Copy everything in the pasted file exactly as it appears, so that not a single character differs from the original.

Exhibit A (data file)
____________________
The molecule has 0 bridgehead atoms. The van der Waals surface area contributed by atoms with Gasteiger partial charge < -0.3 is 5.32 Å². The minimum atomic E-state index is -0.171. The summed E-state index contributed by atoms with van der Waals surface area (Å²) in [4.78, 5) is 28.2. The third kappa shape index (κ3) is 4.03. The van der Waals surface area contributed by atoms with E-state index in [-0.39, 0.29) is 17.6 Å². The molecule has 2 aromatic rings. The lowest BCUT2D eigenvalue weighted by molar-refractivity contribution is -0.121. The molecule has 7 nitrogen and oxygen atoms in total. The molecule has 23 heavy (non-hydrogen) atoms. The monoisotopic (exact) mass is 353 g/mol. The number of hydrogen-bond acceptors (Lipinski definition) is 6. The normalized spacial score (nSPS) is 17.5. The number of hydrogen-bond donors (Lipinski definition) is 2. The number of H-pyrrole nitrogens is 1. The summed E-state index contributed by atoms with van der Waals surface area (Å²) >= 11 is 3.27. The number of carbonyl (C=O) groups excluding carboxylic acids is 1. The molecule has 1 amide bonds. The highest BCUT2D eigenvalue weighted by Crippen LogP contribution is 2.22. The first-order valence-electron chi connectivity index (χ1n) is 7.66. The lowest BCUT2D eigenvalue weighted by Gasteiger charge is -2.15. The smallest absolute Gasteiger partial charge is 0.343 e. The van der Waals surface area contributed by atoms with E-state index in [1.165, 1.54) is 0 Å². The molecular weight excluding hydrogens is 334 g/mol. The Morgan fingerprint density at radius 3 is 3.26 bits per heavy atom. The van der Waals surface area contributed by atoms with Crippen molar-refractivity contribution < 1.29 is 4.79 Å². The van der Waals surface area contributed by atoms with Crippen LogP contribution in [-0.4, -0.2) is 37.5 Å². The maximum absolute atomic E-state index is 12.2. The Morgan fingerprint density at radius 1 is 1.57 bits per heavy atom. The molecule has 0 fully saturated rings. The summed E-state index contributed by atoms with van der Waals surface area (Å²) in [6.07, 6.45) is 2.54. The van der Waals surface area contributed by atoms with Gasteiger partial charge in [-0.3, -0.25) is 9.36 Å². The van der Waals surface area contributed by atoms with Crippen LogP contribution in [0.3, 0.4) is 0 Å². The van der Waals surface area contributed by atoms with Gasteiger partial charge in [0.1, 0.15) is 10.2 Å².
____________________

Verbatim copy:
The molecule has 0 bridgehead atoms. The van der Waals surface area contributed by atoms with Gasteiger partial charge < -0.3 is 5.32 Å². The minimum atomic E-state index is -0.171. The summed E-state index contributed by atoms with van der Waals surface area (Å²) in [4.78, 5) is 28.2. The third kappa shape index (κ3) is 4.03. The van der Waals surface area contributed by atoms with E-state index in [-0.39, 0.29) is 17.6 Å². The molecule has 2 aromatic rings. The lowest BCUT2D eigenvalue weighted by molar-refractivity contribution is -0.121. The molecule has 7 nitrogen and oxygen atoms in total. The molecule has 23 heavy (non-hydrogen) atoms. The monoisotopic (exact) mass is 353 g/mol. The number of hydrogen-bond acceptors (Lipinski definition) is 6. The normalized spacial score (nSPS) is 17.5. The number of hydrogen-bond donors (Lipinski definition) is 2. The number of H-pyrrole nitrogens is 1. The summed E-state index contributed by atoms with van der Waals surface area (Å²) >= 11 is 3.27. The number of carbonyl (C=O) groups excluding carboxylic acids is 1. The molecule has 1 amide bonds. The highest BCUT2D eigenvalue weighted by Crippen LogP contribution is 2.22. The first-order valence-electron chi connectivity index (χ1n) is 7.66. The lowest BCUT2D eigenvalue weighted by Gasteiger charge is -2.15. The smallest absolute Gasteiger partial charge is 0.343 e. The van der Waals surface area contributed by atoms with E-state index in [1.165, 1.54) is 0 Å². The molecular weight excluding hydrogens is 334 g/mol. The Morgan fingerprint density at radius 3 is 3.26 bits per heavy atom. The van der Waals surface area contributed by atoms with Crippen molar-refractivity contribution < 1.29 is 4.79 Å². The van der Waals surface area contributed by atoms with Crippen LogP contribution in [-0.4, -0.2) is 37.5 Å². The maximum absolute atomic E-state index is 12.2. The Morgan fingerprint density at radius 1 is 1.57 bits per heavy atom. The molecule has 0 fully saturated rings. The summed E-state index contributed by atoms with van der Waals surface area (Å²) in [6.07, 6.45) is 2.54. The van der Waals surface area contributed by atoms with Gasteiger partial charge in [-0.3, -0.25) is 9.36 Å². The van der Waals surface area contributed by atoms with Crippen LogP contribution in [0.3, 0.4) is 0 Å². The van der Waals surface area contributed by atoms with Gasteiger partial charge in [0.1, 0.15) is 10.2 Å².